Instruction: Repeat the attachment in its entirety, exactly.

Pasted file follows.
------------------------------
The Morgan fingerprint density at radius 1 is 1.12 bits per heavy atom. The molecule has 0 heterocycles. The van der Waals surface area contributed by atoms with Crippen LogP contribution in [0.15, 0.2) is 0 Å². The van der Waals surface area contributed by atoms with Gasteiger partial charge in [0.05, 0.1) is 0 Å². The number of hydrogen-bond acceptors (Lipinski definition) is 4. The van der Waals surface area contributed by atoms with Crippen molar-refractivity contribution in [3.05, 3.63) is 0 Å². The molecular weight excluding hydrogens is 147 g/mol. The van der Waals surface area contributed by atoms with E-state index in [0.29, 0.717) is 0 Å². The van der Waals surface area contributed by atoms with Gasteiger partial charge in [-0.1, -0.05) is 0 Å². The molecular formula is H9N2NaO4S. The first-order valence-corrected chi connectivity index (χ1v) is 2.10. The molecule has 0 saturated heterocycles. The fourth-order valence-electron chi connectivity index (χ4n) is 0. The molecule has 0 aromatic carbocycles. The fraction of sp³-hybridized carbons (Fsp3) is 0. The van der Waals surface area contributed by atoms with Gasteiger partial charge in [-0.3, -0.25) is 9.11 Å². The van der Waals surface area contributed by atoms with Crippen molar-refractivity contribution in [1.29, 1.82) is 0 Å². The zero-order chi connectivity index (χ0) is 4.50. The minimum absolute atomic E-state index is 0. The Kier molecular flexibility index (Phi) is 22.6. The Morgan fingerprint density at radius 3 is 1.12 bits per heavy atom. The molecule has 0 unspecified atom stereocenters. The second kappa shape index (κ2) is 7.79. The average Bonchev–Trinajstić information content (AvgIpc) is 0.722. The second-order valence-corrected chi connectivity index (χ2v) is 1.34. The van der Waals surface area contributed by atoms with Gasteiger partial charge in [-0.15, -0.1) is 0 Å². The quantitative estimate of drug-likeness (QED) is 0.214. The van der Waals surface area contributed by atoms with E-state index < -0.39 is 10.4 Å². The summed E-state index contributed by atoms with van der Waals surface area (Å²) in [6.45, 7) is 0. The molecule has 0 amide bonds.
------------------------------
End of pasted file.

The Morgan fingerprint density at radius 1 is 1.12 bits per heavy atom. The molecule has 0 heterocycles. The van der Waals surface area contributed by atoms with Crippen LogP contribution in [0.15, 0.2) is 0 Å². The van der Waals surface area contributed by atoms with Gasteiger partial charge in [0.05, 0.1) is 0 Å². The number of hydrogen-bond acceptors (Lipinski definition) is 4. The van der Waals surface area contributed by atoms with Crippen molar-refractivity contribution in [3.05, 3.63) is 0 Å². The molecular weight excluding hydrogens is 147 g/mol. The van der Waals surface area contributed by atoms with E-state index in [0.29, 0.717) is 0 Å². The van der Waals surface area contributed by atoms with Gasteiger partial charge in [-0.1, -0.05) is 0 Å². The molecular formula is H9N2NaO4S. The first-order valence-corrected chi connectivity index (χ1v) is 2.10. The molecule has 0 saturated heterocycles. The fourth-order valence-electron chi connectivity index (χ4n) is 0. The molecule has 0 aromatic carbocycles. The fraction of sp³-hybridized carbons (Fsp3) is 0. The van der Waals surface area contributed by atoms with Gasteiger partial charge in [-0.3, -0.25) is 9.11 Å². The van der Waals surface area contributed by atoms with Crippen molar-refractivity contribution in [1.29, 1.82) is 0 Å². The zero-order chi connectivity index (χ0) is 4.50. The minimum absolute atomic E-state index is 0. The Kier molecular flexibility index (Phi) is 22.6. The Morgan fingerprint density at radius 3 is 1.12 bits per heavy atom. The molecule has 0 unspecified atom stereocenters. The second kappa shape index (κ2) is 7.79. The average Bonchev–Trinajstić information content (AvgIpc) is 0.722. The second-order valence-corrected chi connectivity index (χ2v) is 1.34. The van der Waals surface area contributed by atoms with Gasteiger partial charge in [-0.15, -0.1) is 0 Å². The quantitative estimate of drug-likeness (QED) is 0.214. The van der Waals surface area contributed by atoms with E-state index < -0.39 is 10.4 Å². The summed E-state index contributed by atoms with van der Waals surface area (Å²) in [6.45, 7) is 0. The molecule has 0 amide bonds.